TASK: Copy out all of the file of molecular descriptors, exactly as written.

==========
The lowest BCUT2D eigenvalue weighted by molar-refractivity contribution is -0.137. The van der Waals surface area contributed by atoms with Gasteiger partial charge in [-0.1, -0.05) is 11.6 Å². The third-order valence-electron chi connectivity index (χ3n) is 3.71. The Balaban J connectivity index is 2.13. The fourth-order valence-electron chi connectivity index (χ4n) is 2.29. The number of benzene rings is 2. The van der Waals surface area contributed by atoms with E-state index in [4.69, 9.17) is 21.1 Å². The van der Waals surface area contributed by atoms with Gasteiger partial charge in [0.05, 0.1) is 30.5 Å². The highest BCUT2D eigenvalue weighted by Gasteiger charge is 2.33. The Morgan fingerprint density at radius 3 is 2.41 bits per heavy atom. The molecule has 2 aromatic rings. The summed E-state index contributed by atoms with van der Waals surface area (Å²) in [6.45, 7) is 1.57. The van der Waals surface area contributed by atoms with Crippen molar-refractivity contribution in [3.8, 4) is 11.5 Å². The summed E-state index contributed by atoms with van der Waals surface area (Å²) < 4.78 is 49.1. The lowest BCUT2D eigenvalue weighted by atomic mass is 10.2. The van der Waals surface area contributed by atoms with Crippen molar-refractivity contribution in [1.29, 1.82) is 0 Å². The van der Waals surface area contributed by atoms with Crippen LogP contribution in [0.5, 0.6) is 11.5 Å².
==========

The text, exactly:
The lowest BCUT2D eigenvalue weighted by molar-refractivity contribution is -0.137. The van der Waals surface area contributed by atoms with Gasteiger partial charge in [-0.1, -0.05) is 11.6 Å². The third-order valence-electron chi connectivity index (χ3n) is 3.71. The Balaban J connectivity index is 2.13. The fourth-order valence-electron chi connectivity index (χ4n) is 2.29. The number of benzene rings is 2. The van der Waals surface area contributed by atoms with E-state index in [4.69, 9.17) is 21.1 Å². The van der Waals surface area contributed by atoms with Gasteiger partial charge in [0.05, 0.1) is 30.5 Å². The highest BCUT2D eigenvalue weighted by Gasteiger charge is 2.33. The Morgan fingerprint density at radius 3 is 2.41 bits per heavy atom. The molecule has 2 aromatic rings. The summed E-state index contributed by atoms with van der Waals surface area (Å²) in [6.45, 7) is 1.57. The van der Waals surface area contributed by atoms with Crippen molar-refractivity contribution in [3.8, 4) is 11.5 Å². The summed E-state index contributed by atoms with van der Waals surface area (Å²) < 4.78 is 49.1. The lowest BCUT2D eigenvalue weighted by atomic mass is 10.2. The van der Waals surface area contributed by atoms with Crippen molar-refractivity contribution in [1.29, 1.82) is 0 Å². The van der Waals surface area contributed by atoms with Crippen LogP contribution in [0.5, 0.6) is 11.5 Å².